I think I’ve said quite enough and have made the point about photos here. This tool nails it. :)
File Wrap up:
Besides Joplin, all of this is covered under the core feature set of Nextcloud, which is file-sync and share to desktop and mobile clients. By breaking it down this way, I hope it shows that Nextcloud offers a great deal of improvement to productivity and security of all data types.
Contacts and Calendars features:
Nextcloud supports 2-way sync of Contacts via Carddav protocol and 2-way sync of the Calendar with Caldav. When I need to add a new phone number into my contacts, or create a new meeting or appointment, I can do this from the Nextcloud Web portal or directly on my iPhone.
I have around 100 contacts and this works great! I find it works best to do all the management of them on the phone and let them sync back to the server. This way proprietary settings like iPhone instead of Mobile, work best.
For Calendar, not only is the calendar data useful, I am also able to utilize it in other places – and keep my personal calendar data secure.
For example – To keep my family up to date I have a quick pane of glass for Weather, Calendar, Sports scoreboard (#HejaBVB) and a good dad joke – I use a MagicMirror on a raspberry pi in my kitchen.
Here you can see a snippet of the setup before and after I added a test calendar event:
Here you can see the calendar configuration in the web portal:
*As a layer of security, I share my personal Nextcloud calendar with another Nextcloud user named “Calendar” that is an empty account, besides having Read-Only access to my personal Calendar. I utilize the Calendar user in the Magic Mirror configuration to present calendar items.
Since I dipped into Magic Mirror, you can learn more about Magic mirror here:
Also, you can see some very cool additional third party modules here:
Years ago I used this feature heavily, but not so much these days; however, there has been some excellent work and improvement here.
On the desktop, you can drag and drop the “Add to Nextcloud” bookmarklet to your bookmark bar, for quick access to bookmark sites. The ability to use Tags to organize bookmarks is a nice feature, and you can create folders for organization.
There are some third party apps for bookmark management YMMV on mobile as I have no experience but the options are there:
Another tool I like to use for organization on occasion is Boards. This is similar to Trello used in many environments. For a small business project management tool, this could be helpful. Especially if you integrate it with Nextcloud Talk. You can Create tasks, assign owners, set due dates, add comments and attachments all to manage things on your own or collaborate with others.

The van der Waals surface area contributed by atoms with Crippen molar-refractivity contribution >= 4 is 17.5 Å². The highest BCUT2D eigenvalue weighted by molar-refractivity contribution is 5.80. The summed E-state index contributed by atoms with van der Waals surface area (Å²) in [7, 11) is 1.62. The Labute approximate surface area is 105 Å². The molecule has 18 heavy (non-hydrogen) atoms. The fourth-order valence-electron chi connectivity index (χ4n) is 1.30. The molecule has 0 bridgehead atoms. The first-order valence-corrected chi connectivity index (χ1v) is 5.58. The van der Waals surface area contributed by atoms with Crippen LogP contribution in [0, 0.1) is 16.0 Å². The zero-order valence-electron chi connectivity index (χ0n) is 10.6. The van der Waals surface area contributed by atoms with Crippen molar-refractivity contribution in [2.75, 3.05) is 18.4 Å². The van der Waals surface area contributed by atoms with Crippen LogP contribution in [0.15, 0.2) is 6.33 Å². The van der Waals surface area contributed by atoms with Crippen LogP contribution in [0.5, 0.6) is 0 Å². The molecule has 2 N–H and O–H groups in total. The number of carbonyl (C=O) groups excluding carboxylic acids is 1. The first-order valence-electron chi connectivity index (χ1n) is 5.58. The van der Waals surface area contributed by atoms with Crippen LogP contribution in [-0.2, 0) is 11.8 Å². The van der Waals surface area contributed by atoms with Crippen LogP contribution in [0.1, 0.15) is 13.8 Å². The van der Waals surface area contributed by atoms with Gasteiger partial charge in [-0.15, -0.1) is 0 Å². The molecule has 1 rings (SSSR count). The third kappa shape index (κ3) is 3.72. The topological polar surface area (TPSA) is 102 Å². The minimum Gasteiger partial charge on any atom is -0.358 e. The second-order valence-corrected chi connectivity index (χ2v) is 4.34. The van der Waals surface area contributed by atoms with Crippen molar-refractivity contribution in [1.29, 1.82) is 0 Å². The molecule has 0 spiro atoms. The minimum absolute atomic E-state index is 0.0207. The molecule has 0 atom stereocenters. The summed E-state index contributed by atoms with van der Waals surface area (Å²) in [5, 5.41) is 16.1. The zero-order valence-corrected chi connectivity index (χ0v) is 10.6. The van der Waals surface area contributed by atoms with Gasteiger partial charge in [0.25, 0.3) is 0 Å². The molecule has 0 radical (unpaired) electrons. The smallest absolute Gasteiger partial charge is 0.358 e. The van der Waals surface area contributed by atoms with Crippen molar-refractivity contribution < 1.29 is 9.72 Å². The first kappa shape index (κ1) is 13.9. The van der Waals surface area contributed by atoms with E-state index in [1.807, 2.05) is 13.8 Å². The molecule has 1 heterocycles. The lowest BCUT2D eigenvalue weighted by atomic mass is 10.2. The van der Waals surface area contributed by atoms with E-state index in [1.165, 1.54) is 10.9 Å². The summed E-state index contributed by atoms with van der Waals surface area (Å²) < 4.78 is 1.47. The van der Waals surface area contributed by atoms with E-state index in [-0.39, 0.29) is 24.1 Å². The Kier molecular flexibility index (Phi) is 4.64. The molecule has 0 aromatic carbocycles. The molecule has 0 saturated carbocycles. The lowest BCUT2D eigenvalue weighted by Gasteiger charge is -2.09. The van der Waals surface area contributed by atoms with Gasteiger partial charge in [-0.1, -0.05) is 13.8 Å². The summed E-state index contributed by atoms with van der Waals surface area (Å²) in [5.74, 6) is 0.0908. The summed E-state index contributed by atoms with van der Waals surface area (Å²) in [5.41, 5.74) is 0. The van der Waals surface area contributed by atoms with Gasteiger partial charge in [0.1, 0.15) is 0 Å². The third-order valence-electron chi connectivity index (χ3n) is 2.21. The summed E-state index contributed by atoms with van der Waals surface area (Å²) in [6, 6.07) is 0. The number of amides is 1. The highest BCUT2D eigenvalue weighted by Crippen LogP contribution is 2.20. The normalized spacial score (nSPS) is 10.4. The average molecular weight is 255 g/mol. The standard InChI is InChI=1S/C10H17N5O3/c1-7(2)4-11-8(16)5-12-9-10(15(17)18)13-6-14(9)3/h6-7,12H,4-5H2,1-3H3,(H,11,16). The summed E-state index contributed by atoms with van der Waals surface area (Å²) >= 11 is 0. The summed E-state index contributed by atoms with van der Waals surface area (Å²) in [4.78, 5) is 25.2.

What it may lack in some miscellaneous features of Trello here, it gains massively in that all of your data remains on your servers.
Talk is an impressive feature and around which Nextcloud Hub is based. It’s targeted to business users, as an alternative to some O365 and Teams/Slack features.
You have the ability to make video calls, chat conversations, screen-sharing, and to share files with Nextcloud users and external users alike. Lobbies can be password protected. You can even do calls or chat with the Nextcloud Talk app on your mobile phone. I’ve used this with some friends – it’s not perfect, and if you use it externally you will need to configure TURN server, but development is rapid and it’s an excellent addition to the platform. If I ran a small business I’d certainly give this a closer look.
You can learn more about it here:
There are TONS of apps available that you can install and activate within the Nextcloud web portal. You can find the app store here:
Here are just some of the features you can enable with apps:
- Webmail client in Nextcloud, and even Roundcube
- Draw.io integration
- Password management, for many password manager apps
- End-to-End encryption
- Mind mapping software
- Forms and polls
You can even utilize some third party storage locations like FTP servers, S3, and dropbox if you need to. There is also the Federation feature which allows you to connect with other trusted servers and exchange the user directory.
And that’s it! If you’ve read this far you can see I’m a big fan of the project. But I also hope you see more ways to use Nextcloud and improve what you get out of it. Or maybe its a small push to get you to try it out.
In future, I seriously plan to write more posts related to this. Around setting up a home firewall, some streaming, and other tech topics I think others might enjoy.
If you have any comments or suggestions, please reach me on Twitter @gabe_beaver